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The New Arab

#Trending: Iraqis mock leaders for grieving over damaged sofa

Abadi has been battling politicians to secure the necessary votes for a technocrat cabinet [Twitter]

Date of publication: 4 May, 2016

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Pictures of people staring in dismay at sofas has become the meme of the moment in Iraq after the country's political elite were photographed lamenting over a damaged sofa.

Iraq's prime minister and speaker of house have become the laughingstock of the nation after images were published of them staring solemnly at a white couch that was littered with water bottles and stained with blood when hundreds of protesters stormed into parliament on Saturday.

In response, hundreds of Iraqis have posted images on social media of themselves similarly standing, and grieving over their own sofas, lampooning the politicians' concern over the sofa as Iraq continues to be embroiled with bloodshed and instability.

Soon after the image of the ruined elegant white sofa went viral, the dark humour began with social media users kicking off the Arabic-language hashtag #MySofaMyHonour - a jab at politicians who described the protests as "encroachment on the honour of the state".

Translation: "It seems as though a sofa is more important than all of us. Let the mocking continue."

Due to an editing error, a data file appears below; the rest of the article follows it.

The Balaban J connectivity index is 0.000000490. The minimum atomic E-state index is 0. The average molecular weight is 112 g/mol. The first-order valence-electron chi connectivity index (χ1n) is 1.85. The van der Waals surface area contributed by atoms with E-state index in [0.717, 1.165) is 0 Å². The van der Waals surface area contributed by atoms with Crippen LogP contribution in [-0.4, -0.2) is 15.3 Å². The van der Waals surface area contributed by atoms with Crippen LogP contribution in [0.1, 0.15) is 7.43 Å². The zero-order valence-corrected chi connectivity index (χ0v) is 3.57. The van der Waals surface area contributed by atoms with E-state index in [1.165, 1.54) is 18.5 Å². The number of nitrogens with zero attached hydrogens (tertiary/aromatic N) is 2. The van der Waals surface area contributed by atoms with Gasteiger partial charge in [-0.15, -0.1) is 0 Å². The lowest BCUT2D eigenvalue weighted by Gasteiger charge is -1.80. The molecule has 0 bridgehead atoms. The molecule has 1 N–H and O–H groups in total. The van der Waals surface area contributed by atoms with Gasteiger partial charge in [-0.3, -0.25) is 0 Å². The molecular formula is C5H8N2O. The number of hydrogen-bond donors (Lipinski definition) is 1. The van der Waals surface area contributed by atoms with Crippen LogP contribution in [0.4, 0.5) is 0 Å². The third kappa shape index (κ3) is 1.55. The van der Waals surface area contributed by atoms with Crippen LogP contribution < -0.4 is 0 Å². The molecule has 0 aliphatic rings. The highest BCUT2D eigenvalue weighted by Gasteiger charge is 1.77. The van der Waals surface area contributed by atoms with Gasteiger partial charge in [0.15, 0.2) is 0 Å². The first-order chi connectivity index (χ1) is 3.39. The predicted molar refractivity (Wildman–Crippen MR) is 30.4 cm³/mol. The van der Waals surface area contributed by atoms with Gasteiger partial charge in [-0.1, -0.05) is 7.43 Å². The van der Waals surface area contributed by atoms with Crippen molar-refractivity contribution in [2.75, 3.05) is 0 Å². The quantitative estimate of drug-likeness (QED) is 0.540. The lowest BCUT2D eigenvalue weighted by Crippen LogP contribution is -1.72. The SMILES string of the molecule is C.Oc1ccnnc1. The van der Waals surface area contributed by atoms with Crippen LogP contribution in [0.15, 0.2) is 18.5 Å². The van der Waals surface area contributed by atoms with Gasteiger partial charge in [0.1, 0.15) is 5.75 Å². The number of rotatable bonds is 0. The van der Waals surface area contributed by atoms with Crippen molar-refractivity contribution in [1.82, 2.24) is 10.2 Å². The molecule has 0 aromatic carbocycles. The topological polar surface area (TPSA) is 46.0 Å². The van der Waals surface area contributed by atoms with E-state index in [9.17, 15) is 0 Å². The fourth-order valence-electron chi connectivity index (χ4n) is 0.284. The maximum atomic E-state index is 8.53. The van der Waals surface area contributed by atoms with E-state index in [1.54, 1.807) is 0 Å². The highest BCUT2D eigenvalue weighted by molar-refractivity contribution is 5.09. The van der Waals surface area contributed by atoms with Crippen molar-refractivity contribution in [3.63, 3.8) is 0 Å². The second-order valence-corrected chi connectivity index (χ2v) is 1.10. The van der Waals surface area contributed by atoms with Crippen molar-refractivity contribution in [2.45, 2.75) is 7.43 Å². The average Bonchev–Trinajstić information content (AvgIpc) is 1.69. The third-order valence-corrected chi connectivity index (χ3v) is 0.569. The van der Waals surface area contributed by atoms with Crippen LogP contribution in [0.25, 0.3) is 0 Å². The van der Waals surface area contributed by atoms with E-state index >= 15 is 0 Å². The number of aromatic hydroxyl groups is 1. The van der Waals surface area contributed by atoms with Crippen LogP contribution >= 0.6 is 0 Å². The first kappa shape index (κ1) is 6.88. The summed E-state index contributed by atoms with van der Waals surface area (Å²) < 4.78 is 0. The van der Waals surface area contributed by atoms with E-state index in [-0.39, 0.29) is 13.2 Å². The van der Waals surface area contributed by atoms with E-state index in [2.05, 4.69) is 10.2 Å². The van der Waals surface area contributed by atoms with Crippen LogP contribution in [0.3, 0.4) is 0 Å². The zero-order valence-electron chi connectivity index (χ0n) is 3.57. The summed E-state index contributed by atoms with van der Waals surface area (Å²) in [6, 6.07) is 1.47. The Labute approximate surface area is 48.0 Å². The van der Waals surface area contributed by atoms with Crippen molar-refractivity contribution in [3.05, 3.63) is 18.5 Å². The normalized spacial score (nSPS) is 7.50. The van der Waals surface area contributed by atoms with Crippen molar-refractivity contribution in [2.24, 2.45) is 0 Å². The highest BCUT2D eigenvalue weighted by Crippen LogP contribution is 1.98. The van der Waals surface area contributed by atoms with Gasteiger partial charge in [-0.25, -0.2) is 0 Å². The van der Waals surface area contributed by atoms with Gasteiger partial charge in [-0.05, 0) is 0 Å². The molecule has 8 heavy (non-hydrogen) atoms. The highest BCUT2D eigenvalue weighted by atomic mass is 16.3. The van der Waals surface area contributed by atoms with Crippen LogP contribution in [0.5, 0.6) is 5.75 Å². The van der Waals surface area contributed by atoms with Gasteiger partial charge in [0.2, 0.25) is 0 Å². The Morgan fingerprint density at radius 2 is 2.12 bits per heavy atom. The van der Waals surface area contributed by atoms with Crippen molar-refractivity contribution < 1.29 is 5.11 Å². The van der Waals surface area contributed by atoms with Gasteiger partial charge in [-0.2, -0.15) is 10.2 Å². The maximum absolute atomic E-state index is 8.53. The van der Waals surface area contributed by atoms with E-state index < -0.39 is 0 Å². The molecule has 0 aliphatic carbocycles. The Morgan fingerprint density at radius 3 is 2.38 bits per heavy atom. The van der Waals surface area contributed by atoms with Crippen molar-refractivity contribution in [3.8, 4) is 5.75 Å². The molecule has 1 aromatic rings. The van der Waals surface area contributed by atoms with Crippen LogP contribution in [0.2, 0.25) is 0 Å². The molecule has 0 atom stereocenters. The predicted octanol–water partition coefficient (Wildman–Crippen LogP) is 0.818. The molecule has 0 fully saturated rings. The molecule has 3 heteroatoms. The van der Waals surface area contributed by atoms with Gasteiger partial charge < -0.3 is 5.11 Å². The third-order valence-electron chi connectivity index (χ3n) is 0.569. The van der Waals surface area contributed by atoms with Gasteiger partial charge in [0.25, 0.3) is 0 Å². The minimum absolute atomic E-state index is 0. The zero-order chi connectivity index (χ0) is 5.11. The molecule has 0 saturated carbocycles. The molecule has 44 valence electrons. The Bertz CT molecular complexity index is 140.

Translation: "You haven't been shocked by the ruins of your people and country, the looting of our resources and cultural heritage and the denial of children of their right to live. But you have been shocked by a sofa."

Translation: "Guys! Forget about anything else and keep your sofas' safe. Sofas are more important than the destruction of Iraq."

One user photoshopped a picture of the Iraqi cellist, Karim Wasfi, playing a song for the sofa, the musician played his instrument last year at the site of a bombing in Baghdad.

Increasingly tense protests and a series of failed reform measures have paralysed Iraq's government as the country struggles to fight the Islamic state group [IS] and respond to an economic crisis sparked in part by a plunge in global oil prices.

Iraq's prime minister, Haidar al-Abadi, has been battling politicians to secure the necessary votes for a technocrat cabinet, his third failure to do so sparked the storming of parliament.

On Monday, at least 16 people were killed and dozens wounded when a car bomb detonated in southern Baghdad's Saidiya district, while a separate explosion shook a northern Baghdad town.

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